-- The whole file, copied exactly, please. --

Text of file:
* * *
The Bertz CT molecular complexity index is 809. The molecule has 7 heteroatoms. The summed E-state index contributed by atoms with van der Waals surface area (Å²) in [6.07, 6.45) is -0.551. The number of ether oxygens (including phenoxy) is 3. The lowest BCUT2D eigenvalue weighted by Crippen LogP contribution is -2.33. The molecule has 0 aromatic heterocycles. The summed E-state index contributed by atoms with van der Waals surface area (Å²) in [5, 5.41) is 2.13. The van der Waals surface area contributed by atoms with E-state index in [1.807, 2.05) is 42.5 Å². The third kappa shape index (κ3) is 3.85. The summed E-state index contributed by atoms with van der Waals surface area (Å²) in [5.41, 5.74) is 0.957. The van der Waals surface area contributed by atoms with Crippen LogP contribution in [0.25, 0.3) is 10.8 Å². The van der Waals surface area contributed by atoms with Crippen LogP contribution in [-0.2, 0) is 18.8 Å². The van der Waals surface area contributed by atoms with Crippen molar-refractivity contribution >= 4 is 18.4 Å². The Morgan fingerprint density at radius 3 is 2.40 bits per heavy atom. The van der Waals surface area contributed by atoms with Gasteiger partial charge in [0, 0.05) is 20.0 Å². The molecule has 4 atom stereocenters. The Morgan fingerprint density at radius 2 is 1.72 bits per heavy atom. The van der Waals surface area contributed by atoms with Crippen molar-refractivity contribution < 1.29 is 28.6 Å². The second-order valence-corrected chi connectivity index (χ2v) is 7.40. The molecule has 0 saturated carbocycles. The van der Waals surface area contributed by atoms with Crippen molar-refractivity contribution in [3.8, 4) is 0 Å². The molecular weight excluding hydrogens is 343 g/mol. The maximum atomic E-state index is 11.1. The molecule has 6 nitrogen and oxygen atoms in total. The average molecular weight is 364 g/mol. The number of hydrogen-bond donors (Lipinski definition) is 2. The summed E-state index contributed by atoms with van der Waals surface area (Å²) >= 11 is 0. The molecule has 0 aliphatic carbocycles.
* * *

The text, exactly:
The Bertz CT molecular complexity index is 809. The molecule has 7 heteroatoms. The summed E-state index contributed by atoms with van der Waals surface area (Å²) in [6.07, 6.45) is -0.551. The number of ether oxygens (including phenoxy) is 3. The lowest BCUT2D eigenvalue weighted by Crippen LogP contribution is -2.33. The molecule has 0 aromatic heterocycles. The summed E-state index contributed by atoms with van der Waals surface area (Å²) in [5, 5.41) is 2.13. The van der Waals surface area contributed by atoms with E-state index in [1.807, 2.05) is 42.5 Å². The third kappa shape index (κ3) is 3.85. The summed E-state index contributed by atoms with van der Waals surface area (Å²) in [5.41, 5.74) is 0.957. The van der Waals surface area contributed by atoms with Crippen LogP contribution in [0.25, 0.3) is 10.8 Å². The van der Waals surface area contributed by atoms with Crippen LogP contribution in [-0.2, 0) is 18.8 Å². The van der Waals surface area contributed by atoms with Crippen molar-refractivity contribution >= 4 is 18.4 Å². The Morgan fingerprint density at radius 3 is 2.40 bits per heavy atom. The van der Waals surface area contributed by atoms with Gasteiger partial charge in [0, 0.05) is 20.0 Å². The molecule has 4 atom stereocenters. The Morgan fingerprint density at radius 2 is 1.72 bits per heavy atom. The van der Waals surface area contributed by atoms with Crippen molar-refractivity contribution < 1.29 is 28.6 Å². The second-order valence-corrected chi connectivity index (χ2v) is 7.40. The molecule has 0 saturated carbocycles. The van der Waals surface area contributed by atoms with Crippen molar-refractivity contribution in [3.8, 4) is 0 Å². The molecular weight excluding hydrogens is 343 g/mol. The maximum atomic E-state index is 11.1. The molecule has 6 nitrogen and oxygen atoms in total. The average molecular weight is 364 g/mol. The number of hydrogen-bond donors (Lipinski definition) is 2. The summed E-state index contributed by atoms with van der Waals surface area (Å²) >= 11 is 0. The molecule has 0 aliphatic carbocycles.